7. Accommodate the employee’s medical appointments and physical therapy appointments.  Pay the employee their regular pay for the time they are at the doctor’s office or the physical therapy facility.
 
 
8.  Always be on the lookout for jobs and work that could be done by an employee with physical restrictions.  When the transitional duty job or task is identified, put the job description and work to be done in writing for when it will be needed.
 
 
9.. Do everything possible to keep the employee involved.  Integrate the transitional duty position into the mainstream of operations to keep the employee from feeling isolated. Require the employee to attend all staff or unit meetings.  Do not assign the employee to a transitional duty job that would be demeaning. (WCxKit)
 
 
10.  Interview each employee when they are released by their medical provider to return to their regular duty job.  Discuss with them what aspects of the transitional duty job they thought were beneficial, what aspects of the transitional duty job that should be changed and what ways could the transitional duty job be improved.  You will obtain valuable feedback to make the Return to Work Program stronger and better.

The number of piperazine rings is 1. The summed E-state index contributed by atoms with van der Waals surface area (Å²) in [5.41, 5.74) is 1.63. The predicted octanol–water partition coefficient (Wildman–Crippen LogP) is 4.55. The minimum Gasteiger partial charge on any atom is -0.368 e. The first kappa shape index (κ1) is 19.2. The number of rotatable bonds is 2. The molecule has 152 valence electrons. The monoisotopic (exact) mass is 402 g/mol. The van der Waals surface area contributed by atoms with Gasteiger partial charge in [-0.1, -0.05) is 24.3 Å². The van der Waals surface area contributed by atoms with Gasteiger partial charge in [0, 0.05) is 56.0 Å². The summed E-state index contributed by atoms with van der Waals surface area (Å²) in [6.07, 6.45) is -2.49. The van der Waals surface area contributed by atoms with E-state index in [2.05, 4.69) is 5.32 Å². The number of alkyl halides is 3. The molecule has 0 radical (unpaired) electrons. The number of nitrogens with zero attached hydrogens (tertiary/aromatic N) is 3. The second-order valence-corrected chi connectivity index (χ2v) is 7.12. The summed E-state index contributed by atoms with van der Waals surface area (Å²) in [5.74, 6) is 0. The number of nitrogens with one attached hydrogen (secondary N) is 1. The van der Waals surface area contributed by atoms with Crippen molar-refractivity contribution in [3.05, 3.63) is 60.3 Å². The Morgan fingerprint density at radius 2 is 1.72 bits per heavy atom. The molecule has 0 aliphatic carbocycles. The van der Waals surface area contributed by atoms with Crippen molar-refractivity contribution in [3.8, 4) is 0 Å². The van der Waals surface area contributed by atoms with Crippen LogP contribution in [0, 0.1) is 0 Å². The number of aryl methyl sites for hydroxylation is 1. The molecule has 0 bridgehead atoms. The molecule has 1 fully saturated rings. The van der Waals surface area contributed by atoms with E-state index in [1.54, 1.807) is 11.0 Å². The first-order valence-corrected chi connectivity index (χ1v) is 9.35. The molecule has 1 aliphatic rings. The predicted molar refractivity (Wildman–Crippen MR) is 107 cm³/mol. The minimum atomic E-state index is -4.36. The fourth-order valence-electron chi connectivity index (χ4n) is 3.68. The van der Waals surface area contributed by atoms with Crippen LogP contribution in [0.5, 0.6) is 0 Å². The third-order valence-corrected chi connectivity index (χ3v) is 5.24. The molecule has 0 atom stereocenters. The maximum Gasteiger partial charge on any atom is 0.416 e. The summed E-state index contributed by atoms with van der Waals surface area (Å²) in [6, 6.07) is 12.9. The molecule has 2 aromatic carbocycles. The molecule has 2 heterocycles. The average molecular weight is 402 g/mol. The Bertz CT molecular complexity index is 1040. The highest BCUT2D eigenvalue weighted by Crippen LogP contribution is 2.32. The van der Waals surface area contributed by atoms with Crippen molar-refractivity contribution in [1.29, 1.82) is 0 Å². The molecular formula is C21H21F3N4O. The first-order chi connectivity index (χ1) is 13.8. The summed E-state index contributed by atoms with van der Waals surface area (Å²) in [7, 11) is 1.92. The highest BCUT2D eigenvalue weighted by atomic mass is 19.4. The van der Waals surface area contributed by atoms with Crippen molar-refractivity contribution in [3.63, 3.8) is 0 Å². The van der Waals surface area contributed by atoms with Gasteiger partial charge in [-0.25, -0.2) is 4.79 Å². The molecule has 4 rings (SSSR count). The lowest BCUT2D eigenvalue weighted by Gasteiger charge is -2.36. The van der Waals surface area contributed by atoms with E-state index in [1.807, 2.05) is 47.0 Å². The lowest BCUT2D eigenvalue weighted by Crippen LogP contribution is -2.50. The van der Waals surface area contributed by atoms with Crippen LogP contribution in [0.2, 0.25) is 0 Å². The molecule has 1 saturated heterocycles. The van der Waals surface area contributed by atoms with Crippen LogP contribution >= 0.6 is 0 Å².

Author Rebecca Shafer, JD, President of Amaxx Risk Solutions, Inc. is a national expert in the field of workers compensation. She is a writer, speaker, and publisher. Her expertise is working with employers to reduce workers compensation costs, and her clients include airlines, healthcare, printing/publishing, pharmaceuticals, retail, hospitality, and manufacturing. She is the author of the #1 selling book on cost containment, Workers Compensation Management Program: Reduce Costs 20% to 50%. Contact: RShafer@ReduceYourWorkersComp.com.
 
 
 Editor Michael B. Stack, CPA, Director of Operations, Amaxx Risk Solutions, Inc. is an expert in employer communication systems and part of the Amaxx team helping companies reduce their workers compensation costs by 20% to 50%. He is a writer, speaker, and website publisher. Contact Mstack@ReduceYourWorkersComp.com. 

 
WORKERS COMP MANAGEMENT GUIDEBOOK:  www.WCManual.com
 
WORK COMP CALCULATOR:  www.LowerWC.com/calculator.php
 
Do not use this information without independent verification. All state laws vary. You should consult with your insurance broker or agent about workers comp issues.